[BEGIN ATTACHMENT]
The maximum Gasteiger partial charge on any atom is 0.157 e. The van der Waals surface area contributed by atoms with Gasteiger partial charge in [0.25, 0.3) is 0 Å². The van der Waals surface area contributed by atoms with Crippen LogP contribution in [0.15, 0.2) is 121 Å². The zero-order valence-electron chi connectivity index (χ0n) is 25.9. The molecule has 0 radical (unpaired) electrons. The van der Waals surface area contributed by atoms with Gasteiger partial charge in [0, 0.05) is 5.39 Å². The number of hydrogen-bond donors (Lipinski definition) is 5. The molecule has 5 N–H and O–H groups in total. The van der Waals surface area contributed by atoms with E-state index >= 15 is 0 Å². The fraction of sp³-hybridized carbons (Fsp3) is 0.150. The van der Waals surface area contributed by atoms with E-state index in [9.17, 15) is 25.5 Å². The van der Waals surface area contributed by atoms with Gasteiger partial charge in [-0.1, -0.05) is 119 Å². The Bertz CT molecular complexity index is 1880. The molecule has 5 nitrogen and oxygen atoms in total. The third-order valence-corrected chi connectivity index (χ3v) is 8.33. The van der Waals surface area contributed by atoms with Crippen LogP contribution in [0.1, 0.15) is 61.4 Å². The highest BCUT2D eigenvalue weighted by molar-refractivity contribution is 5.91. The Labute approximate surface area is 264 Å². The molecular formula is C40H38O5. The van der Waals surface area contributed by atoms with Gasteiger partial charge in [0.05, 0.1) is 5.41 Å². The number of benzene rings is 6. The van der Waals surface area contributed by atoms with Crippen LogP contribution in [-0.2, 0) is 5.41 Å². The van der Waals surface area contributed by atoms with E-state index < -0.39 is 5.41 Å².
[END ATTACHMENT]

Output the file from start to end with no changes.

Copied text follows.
The maximum Gasteiger partial charge on any atom is 0.157 e. The van der Waals surface area contributed by atoms with Gasteiger partial charge in [0.25, 0.3) is 0 Å². The van der Waals surface area contributed by atoms with Crippen LogP contribution in [0.15, 0.2) is 121 Å². The zero-order valence-electron chi connectivity index (χ0n) is 25.9. The molecule has 0 radical (unpaired) electrons. The van der Waals surface area contributed by atoms with Gasteiger partial charge in [0, 0.05) is 5.39 Å². The number of hydrogen-bond donors (Lipinski definition) is 5. The molecule has 5 N–H and O–H groups in total. The van der Waals surface area contributed by atoms with E-state index >= 15 is 0 Å². The fraction of sp³-hybridized carbons (Fsp3) is 0.150. The van der Waals surface area contributed by atoms with E-state index in [9.17, 15) is 25.5 Å². The van der Waals surface area contributed by atoms with Gasteiger partial charge in [-0.1, -0.05) is 119 Å². The Bertz CT molecular complexity index is 1880. The molecule has 5 nitrogen and oxygen atoms in total. The third-order valence-corrected chi connectivity index (χ3v) is 8.33. The van der Waals surface area contributed by atoms with Crippen LogP contribution in [0.1, 0.15) is 61.4 Å². The highest BCUT2D eigenvalue weighted by molar-refractivity contribution is 5.91. The Labute approximate surface area is 264 Å². The molecular formula is C40H38O5. The van der Waals surface area contributed by atoms with Gasteiger partial charge in [0.05, 0.1) is 5.41 Å². The number of benzene rings is 6. The van der Waals surface area contributed by atoms with Crippen LogP contribution in [-0.2, 0) is 5.41 Å². The van der Waals surface area contributed by atoms with E-state index < -0.39 is 5.41 Å².